DBM SkullDBM TextDBM Skull
Home
Our Team
Our Robots
Competitions
Gallery
Video
Useful Links
Discussions
T-shirts

Contact Us

 

 

Pop Goes the Monkey (Version 1, Version 2, Version 3)

Pop Goes the Monkey V3.0
I think this will be the next-to-last version of this robot.  I decided on the general principal in version 2 and decided to improve on it and make it more reliable.  I used Solidworks to design the basic pieces and layout of the robot.  The goal is to have this ready for Robothon in early October but the 12lb robot is taking priority.  This version has AL side and wedge struts as well as .04 Ti armor for the sides and the front wedge.  I think it is still a bit big for all of the components but I'll find that out when I put the thing together.  If things go as planned I'll be able to use this design to make minor refinements and hopefully have thicker TI for the wedge for the "final" version.

Pop Goes the Monkey Front View
Solidworks picture of the robot.  The rear of the pneumatic arm has been moved to fit above the motors to reduce the overall length of the robot a bit.
 

According to Solidworks the robot base (entire body + motors and wheels) comes in at 2 pounds.  In a prior version of the robot the pneumatic system came in at 10oz, so this should leave about 6oz for batteries, wiring and the receiver.  I'll have to find out when it's done but I think it should come in at about 3 pounds when it is done.  Hopefully I don't have to do much "lightening" of the robot to have it make weight.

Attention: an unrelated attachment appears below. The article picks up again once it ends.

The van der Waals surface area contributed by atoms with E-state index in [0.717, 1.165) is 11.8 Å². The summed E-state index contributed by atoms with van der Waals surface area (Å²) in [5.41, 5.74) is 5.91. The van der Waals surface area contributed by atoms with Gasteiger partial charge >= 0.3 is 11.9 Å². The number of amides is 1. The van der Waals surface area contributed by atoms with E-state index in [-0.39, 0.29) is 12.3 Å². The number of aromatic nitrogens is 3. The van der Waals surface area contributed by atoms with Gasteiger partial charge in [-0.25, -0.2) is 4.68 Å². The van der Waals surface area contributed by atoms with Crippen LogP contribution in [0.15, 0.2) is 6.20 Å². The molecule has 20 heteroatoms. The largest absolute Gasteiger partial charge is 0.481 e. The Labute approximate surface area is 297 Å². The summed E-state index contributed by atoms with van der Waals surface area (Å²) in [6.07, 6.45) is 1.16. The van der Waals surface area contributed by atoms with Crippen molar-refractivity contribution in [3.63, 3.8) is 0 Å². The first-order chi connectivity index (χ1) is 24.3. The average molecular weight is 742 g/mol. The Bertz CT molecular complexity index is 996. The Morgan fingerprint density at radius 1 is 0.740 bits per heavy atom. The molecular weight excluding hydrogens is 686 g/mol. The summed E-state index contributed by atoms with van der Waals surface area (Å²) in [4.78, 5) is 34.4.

Pop Goes the Monkey Side View
Side View

This version still uses the relatively heavy Lynx Motion motors but since I already have many of them and the weight seems to be ok I decided to stick with them.  If I can't reduce the weight by an oz or two in the next version I'll probably go with smaller motors to beef up the front wedge.  .04 Ti is likely to get penetrated by some of the bigger spinners.

I managed to get the regulator and 12gram CO2 tank to fit crossways in the robot, near the motors and underneath the pneumatic cylinder.  This has freed up a lot of room for the rest of the components.  I think I'll be able to further narrow the front part of the bot in a future version.

The entire front wedge should flip up.  It is difficult to say how high it can throw another 3 pound robot but it should be more than sufficient to turn them over.  We'll see if I need to add a self-righting horn onto the wedge like I did for the 12lb version.